WATCH: Berkeley protesters disrupt vote to condemn anti-Semitic display

As the University of California-Berkeley student government met to vote on a bill condemning anti-Semitism on campus, disruptive pro-Palestinian students showed up to overshadow the occassion. 

Journalist Yoni Michanie tweeted video of the disruptive protesters holding signs and chanting “Free Palestine.” 

”Last night, UC Berkeley’s student government was supposed to vote on a bill that would condemn antisemitism on campus,” Michanie tweeted. “But instead of addressing the antisemitic incident, dozens of protestors threatened and intimidated Jewish students on campus.”

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The Jewish Press reported that the name of the pro-Palestinian group that disrupted the meeting is Bears for Palestinians, the same group behind a campus display that was widely criticized as anti-Semitic. 

UC-Berkeley sophomore Maya Reuven wrote in an op-ed for the student newspaper, The Daily Cal that she was “horrified to find Bears for Palestine’s display in Eshleman Hall, honoring figures who carried out the same types of attacks in Pittsburgh, Poway, Jersey City and Monsey.” 

”The ASUC Senate’s University and External Affairs Committee must stand with the Jewish community during these trying times and pass the resolution titled ‘Condemning Bears for Palestine for Their Display in Eshleman Hall Glorifying Violent Terrorists,” Reuven wrote

”Bears for Palestine has every right to honor Palestinian activists, and there are certainly many notable Palestinian figures to choose from; consider Bassem Eid, a prominent Palestinian peace activist who works diligently to call out human rights abuses in the Palestinian territories and bring both sides closer to a peaceful resolution. Unfortunately, instead of commemorating activists, BFP commemorated individuals whose reputations stem from their murder of Jewish people,” she added.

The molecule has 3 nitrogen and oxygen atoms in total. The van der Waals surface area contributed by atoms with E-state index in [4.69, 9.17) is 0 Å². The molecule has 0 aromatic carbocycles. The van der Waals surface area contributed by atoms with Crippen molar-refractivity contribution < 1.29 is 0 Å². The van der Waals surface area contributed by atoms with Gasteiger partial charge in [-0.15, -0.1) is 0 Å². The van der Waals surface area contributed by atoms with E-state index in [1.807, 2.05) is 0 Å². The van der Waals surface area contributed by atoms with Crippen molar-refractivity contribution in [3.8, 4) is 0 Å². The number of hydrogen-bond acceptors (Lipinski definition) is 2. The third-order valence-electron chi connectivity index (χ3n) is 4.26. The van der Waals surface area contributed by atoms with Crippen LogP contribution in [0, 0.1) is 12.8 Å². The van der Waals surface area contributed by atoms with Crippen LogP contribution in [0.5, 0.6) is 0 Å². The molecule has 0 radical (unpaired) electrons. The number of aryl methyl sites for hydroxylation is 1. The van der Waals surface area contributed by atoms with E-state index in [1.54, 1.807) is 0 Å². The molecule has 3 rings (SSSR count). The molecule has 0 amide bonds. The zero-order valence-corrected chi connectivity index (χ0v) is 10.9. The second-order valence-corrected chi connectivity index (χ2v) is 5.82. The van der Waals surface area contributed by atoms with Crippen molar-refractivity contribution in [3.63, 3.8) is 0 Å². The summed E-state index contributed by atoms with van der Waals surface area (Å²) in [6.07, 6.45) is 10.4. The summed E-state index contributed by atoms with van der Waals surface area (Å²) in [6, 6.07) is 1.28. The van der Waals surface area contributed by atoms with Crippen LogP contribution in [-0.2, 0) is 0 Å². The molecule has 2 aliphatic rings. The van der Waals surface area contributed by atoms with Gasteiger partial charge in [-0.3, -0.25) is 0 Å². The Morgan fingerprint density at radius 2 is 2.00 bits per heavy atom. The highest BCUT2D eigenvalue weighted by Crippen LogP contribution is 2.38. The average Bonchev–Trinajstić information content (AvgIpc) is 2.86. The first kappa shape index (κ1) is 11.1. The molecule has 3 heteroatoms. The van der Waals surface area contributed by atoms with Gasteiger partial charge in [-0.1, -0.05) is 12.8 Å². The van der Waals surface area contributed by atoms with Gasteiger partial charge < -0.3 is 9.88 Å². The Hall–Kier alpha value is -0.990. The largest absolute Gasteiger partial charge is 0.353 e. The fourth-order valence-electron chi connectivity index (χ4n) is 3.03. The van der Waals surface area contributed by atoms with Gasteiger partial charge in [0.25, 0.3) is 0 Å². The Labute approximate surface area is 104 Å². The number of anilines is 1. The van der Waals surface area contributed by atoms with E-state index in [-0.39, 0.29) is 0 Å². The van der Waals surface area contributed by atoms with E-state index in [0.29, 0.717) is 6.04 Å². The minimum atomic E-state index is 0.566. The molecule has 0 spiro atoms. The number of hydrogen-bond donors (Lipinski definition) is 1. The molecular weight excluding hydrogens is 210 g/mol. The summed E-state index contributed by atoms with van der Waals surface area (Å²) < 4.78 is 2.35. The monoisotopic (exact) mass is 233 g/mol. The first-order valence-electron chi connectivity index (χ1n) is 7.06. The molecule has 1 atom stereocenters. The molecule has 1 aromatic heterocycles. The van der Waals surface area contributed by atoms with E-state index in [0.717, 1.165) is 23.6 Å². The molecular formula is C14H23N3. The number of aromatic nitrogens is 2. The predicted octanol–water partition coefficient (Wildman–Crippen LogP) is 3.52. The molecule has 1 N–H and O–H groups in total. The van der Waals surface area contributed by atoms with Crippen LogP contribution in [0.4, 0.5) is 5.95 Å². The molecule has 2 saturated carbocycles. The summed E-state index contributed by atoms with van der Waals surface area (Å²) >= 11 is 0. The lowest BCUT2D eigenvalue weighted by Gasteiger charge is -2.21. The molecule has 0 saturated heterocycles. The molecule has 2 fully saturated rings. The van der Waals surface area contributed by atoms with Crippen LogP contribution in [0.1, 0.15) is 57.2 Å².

Campus Reform spoke with Berkeley student senator Milton Zerman who introduced the resolution. 

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“All that it says is that terrorism- and the glorification of perpetrators of terrorism- is wrong. Nowhere other than Berkeley would such a bill have been controversial in the slightest,” Zerman said.

One Berkeley student who asked to remain anonymous and attended the actual event told Campus Reform, “Whenever a Palestinian protester would speak, they would discuss everything but the actual bill the hearing was about. This includes calling Israel an apartheid state, calling Jewish students colonizers, and saying that the terrorists discussed in the bill were ‘freedom fighters.”

The student said that one Jewish student was even called a “nazi” and that a pro-Palestinian student threatened to assault a Jewish student.

UC-Berkeley spokesman Dan Mogulof told Campus Reform that the meeting was not held “to address anti-Semitism.”

”Rather it was a meeting of the university’s student government to consider a resolution regarding posters that had been put up in the student center,” Mogulof said. 

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